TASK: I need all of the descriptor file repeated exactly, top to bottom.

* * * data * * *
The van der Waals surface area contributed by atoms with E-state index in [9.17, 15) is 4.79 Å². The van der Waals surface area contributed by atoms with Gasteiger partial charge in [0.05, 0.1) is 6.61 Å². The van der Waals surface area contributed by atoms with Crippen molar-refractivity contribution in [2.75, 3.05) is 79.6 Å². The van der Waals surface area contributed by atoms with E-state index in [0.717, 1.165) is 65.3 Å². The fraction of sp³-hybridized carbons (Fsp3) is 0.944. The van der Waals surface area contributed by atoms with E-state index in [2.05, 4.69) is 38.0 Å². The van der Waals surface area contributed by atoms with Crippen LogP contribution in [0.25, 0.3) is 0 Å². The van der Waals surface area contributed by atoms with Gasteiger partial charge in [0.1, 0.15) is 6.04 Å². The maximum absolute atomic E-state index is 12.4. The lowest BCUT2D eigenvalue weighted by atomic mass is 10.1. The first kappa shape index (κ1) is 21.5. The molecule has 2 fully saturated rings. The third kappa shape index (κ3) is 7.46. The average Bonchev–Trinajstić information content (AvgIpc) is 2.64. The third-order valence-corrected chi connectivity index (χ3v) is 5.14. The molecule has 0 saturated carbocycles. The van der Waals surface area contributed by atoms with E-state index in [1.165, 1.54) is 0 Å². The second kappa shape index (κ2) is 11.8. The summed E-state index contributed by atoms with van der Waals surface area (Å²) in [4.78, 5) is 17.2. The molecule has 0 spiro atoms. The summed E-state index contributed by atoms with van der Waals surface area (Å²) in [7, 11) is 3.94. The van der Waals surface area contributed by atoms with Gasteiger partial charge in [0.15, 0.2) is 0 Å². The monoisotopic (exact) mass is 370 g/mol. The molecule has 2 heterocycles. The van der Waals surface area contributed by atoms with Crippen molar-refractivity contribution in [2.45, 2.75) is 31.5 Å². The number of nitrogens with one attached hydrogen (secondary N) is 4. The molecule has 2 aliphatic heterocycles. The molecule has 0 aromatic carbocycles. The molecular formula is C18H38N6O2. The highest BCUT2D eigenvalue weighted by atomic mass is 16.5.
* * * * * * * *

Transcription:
The van der Waals surface area contributed by atoms with E-state index in [9.17, 15) is 4.79 Å². The van der Waals surface area contributed by atoms with Gasteiger partial charge in [0.05, 0.1) is 6.61 Å². The van der Waals surface area contributed by atoms with Crippen molar-refractivity contribution in [2.75, 3.05) is 79.6 Å². The van der Waals surface area contributed by atoms with E-state index in [0.717, 1.165) is 65.3 Å². The fraction of sp³-hybridized carbons (Fsp3) is 0.944. The van der Waals surface area contributed by atoms with E-state index in [2.05, 4.69) is 38.0 Å². The van der Waals surface area contributed by atoms with Crippen LogP contribution in [0.25, 0.3) is 0 Å². The van der Waals surface area contributed by atoms with Gasteiger partial charge in [0.1, 0.15) is 6.04 Å². The maximum absolute atomic E-state index is 12.4. The lowest BCUT2D eigenvalue weighted by atomic mass is 10.1. The first kappa shape index (κ1) is 21.5. The molecule has 2 fully saturated rings. The third kappa shape index (κ3) is 7.46. The average Bonchev–Trinajstić information content (AvgIpc) is 2.64. The third-order valence-corrected chi connectivity index (χ3v) is 5.14. The molecule has 0 saturated carbocycles. The van der Waals surface area contributed by atoms with E-state index in [1.165, 1.54) is 0 Å². The second kappa shape index (κ2) is 11.8. The summed E-state index contributed by atoms with van der Waals surface area (Å²) in [4.78, 5) is 17.2. The molecule has 0 spiro atoms. The summed E-state index contributed by atoms with van der Waals surface area (Å²) in [7, 11) is 3.94. The van der Waals surface area contributed by atoms with Gasteiger partial charge in [0.15, 0.2) is 0 Å². The monoisotopic (exact) mass is 370 g/mol. The molecule has 2 heterocycles. The van der Waals surface area contributed by atoms with Crippen molar-refractivity contribution in [2.45, 2.75) is 31.5 Å². The number of nitrogens with one attached hydrogen (secondary N) is 4. The molecule has 2 aliphatic heterocycles. The molecule has 0 aromatic carbocycles. The molecular formula is C18H38N6O2. The highest BCUT2D eigenvalue weighted by atomic mass is 16.5.